In an effort to facilitate the sound development of the financial guarantee business, the General Office of the State Council issued a circular to further define the tasks and responsibilities associated with supervising the business on February 3, 2009. The Circular clarifies the allocation of responsibility between central and local governments for regulating and monitoring financial guarantee institutions.  

Currently, there is no overarching law or regulation at the central government level that governs the financial guarantee industry, nor is there a specific government authority in charge of monitoring financial guarantee institutions. As a result, such institutions vary greatly with respect to their market share, competitive power and credibility. Furthermore, cutthroat competition is endemic in the financial guarantee industry, and engenders a fast-paced, high-risk business environment.  

To integrate the central government in the supervision of the financial guarantee business, the Circular stipulates that the State Council establish an Inter-Ministry Joint Meeting for Supervising the Financial Guarantee Business (the Joint Meeting). The Joint Meeting will be led by the China Banking Regulatory Commission (CBRC), and will include the National Development and Reform Commission, the Ministry of Industry and Information of Technology, the Ministry of Finance, the People’s Bank of China, the State Administration for Industry and Commerce, and a few other departments. The Joint Meeting will focus on macro issues, including:  

  1. Studying and making policies to promote the development of the financial guarantee business;  
  2. Establishing a system to supervise and administrate financial guarantee institutions;  
  3. Coordinating with relevant government authorities on significant issues involved in the supervision of the financial guarantee business; and  
  4. Directing local governments on the supervision of the financial guarantee business.

The Circular urges the members of the Joint Meeting to promptly issue a set of rules specifying the establishment requirements, business standards, supervision mechanisms and legal liabilities of financial guarantee institutions.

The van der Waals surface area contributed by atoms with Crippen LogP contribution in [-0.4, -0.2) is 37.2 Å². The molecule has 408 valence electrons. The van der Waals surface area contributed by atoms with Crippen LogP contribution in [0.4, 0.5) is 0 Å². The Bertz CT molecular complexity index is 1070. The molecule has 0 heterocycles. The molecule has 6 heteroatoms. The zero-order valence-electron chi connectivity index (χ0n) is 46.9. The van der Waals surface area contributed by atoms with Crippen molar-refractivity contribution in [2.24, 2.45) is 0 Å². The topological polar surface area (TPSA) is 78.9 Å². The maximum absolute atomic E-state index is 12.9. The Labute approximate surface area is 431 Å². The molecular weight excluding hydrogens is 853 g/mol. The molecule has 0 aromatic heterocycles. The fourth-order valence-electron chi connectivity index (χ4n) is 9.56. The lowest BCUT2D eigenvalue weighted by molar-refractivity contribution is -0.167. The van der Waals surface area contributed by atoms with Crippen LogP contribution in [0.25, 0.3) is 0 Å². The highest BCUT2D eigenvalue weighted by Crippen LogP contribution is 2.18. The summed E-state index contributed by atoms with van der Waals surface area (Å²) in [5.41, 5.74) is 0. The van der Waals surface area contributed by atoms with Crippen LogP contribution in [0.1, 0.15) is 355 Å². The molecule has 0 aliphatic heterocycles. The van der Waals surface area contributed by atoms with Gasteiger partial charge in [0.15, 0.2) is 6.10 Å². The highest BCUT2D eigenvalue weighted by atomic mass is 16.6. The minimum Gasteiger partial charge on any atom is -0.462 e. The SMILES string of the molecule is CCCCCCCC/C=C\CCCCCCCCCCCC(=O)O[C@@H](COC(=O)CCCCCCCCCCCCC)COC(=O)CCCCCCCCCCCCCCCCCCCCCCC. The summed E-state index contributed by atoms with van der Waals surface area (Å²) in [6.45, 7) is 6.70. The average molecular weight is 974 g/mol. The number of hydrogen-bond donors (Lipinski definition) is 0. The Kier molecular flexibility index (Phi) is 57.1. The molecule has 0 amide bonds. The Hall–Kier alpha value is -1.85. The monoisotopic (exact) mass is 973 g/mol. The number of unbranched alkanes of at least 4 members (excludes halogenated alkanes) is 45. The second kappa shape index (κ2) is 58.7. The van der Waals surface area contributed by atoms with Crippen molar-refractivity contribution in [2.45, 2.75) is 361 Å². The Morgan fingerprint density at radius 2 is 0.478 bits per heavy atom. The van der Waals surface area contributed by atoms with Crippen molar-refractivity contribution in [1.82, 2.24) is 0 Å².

In addition to the Joint Meeting, the Circular leaves the bulk of supervisory duties to local governments. For instance, the Circular requires the provincial-level governments to formulate their own rules and policies to promote the financial guarantee business on the local level, help small and medium enterprises obtain loans and guarantees, and control the risks that financial guarantee institutions currently face.  

In addition, on January 29, 2009, the State Council amended a previous decision on the administrative examination and approval system for various laws and regulations to give examination and approval authority over financial guarantee institutions to local governments. Specifically, the Amendment provides that the government authorities delegated by the provinciallevel governments are responsible for examining and approving the establishment and modification of all financial guarantee institutions within their jurisdiction. The Circular reiterates the Amendment’s provision, and adds that the government authorities that approve the establishment of a financial guarantee institution are also responsible for administrating and supervising such institution, regardless of whether the institution’s business operates across provincial lines or on an otherwise large scale.  

The Circular serves as a guideline only, and more detailed rules and regulations are expected in the near future.